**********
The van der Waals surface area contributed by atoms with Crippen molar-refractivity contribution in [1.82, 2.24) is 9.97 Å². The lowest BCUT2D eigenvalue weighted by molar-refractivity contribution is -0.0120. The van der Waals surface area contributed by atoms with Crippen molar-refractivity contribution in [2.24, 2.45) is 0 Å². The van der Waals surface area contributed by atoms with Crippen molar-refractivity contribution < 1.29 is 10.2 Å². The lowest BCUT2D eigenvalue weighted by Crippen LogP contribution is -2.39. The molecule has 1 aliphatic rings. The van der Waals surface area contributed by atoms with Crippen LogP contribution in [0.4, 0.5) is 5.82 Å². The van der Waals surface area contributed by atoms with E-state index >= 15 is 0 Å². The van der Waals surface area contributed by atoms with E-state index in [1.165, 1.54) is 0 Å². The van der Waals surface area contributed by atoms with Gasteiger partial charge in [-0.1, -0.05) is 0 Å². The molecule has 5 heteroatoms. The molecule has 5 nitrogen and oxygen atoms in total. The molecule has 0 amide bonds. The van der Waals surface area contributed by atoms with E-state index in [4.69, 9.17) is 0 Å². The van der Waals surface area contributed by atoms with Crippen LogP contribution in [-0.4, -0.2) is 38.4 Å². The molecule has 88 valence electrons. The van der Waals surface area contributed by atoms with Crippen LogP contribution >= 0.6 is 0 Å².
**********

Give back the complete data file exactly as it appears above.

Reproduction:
The van der Waals surface area contributed by atoms with Crippen molar-refractivity contribution in [1.82, 2.24) is 9.97 Å². The lowest BCUT2D eigenvalue weighted by molar-refractivity contribution is -0.0120. The van der Waals surface area contributed by atoms with Crippen molar-refractivity contribution in [2.24, 2.45) is 0 Å². The van der Waals surface area contributed by atoms with Crippen molar-refractivity contribution < 1.29 is 10.2 Å². The lowest BCUT2D eigenvalue weighted by Crippen LogP contribution is -2.39. The molecule has 1 aliphatic rings. The van der Waals surface area contributed by atoms with Crippen LogP contribution in [0.4, 0.5) is 5.82 Å². The van der Waals surface area contributed by atoms with E-state index >= 15 is 0 Å². The van der Waals surface area contributed by atoms with E-state index in [1.165, 1.54) is 0 Å². The van der Waals surface area contributed by atoms with Gasteiger partial charge in [-0.1, -0.05) is 0 Å². The molecule has 5 heteroatoms. The molecule has 5 nitrogen and oxygen atoms in total. The molecule has 0 amide bonds. The van der Waals surface area contributed by atoms with E-state index in [4.69, 9.17) is 0 Å². The van der Waals surface area contributed by atoms with Crippen LogP contribution in [-0.4, -0.2) is 38.4 Å². The molecule has 88 valence electrons. The van der Waals surface area contributed by atoms with Crippen LogP contribution >= 0.6 is 0 Å².